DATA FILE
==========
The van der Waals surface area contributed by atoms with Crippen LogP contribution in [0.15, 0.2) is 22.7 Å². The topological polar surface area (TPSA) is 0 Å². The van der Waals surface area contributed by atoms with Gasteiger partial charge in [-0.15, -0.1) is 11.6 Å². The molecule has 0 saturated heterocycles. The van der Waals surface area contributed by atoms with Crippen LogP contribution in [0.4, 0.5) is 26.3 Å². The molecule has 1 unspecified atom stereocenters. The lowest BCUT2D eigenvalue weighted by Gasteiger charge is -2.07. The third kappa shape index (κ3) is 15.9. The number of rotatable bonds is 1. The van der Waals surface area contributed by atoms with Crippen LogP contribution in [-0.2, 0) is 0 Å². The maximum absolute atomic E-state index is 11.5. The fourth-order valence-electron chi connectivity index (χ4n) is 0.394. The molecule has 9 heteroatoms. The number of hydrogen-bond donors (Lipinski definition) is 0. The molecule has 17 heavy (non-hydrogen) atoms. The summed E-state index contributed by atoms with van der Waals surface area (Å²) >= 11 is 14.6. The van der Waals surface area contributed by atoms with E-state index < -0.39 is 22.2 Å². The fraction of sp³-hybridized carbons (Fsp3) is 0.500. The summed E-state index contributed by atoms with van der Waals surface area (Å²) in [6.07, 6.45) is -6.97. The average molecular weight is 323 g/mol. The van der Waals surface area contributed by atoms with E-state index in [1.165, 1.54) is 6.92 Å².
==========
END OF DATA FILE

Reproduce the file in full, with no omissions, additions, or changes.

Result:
The van der Waals surface area contributed by atoms with Crippen LogP contribution in [0.15, 0.2) is 22.7 Å². The topological polar surface area (TPSA) is 0 Å². The van der Waals surface area contributed by atoms with Gasteiger partial charge in [-0.15, -0.1) is 11.6 Å². The molecule has 0 saturated heterocycles. The van der Waals surface area contributed by atoms with Crippen LogP contribution in [0.4, 0.5) is 26.3 Å². The molecule has 1 unspecified atom stereocenters. The lowest BCUT2D eigenvalue weighted by Gasteiger charge is -2.07. The third kappa shape index (κ3) is 15.9. The number of rotatable bonds is 1. The van der Waals surface area contributed by atoms with Crippen LogP contribution in [-0.2, 0) is 0 Å². The maximum absolute atomic E-state index is 11.5. The fourth-order valence-electron chi connectivity index (χ4n) is 0.394. The molecule has 9 heteroatoms. The number of hydrogen-bond donors (Lipinski definition) is 0. The molecule has 17 heavy (non-hydrogen) atoms. The summed E-state index contributed by atoms with van der Waals surface area (Å²) >= 11 is 14.6. The van der Waals surface area contributed by atoms with E-state index < -0.39 is 22.2 Å². The fraction of sp³-hybridized carbons (Fsp3) is 0.500. The summed E-state index contributed by atoms with van der Waals surface area (Å²) in [6.07, 6.45) is -6.97. The average molecular weight is 323 g/mol. The van der Waals surface area contributed by atoms with E-state index in [1.165, 1.54) is 6.92 Å².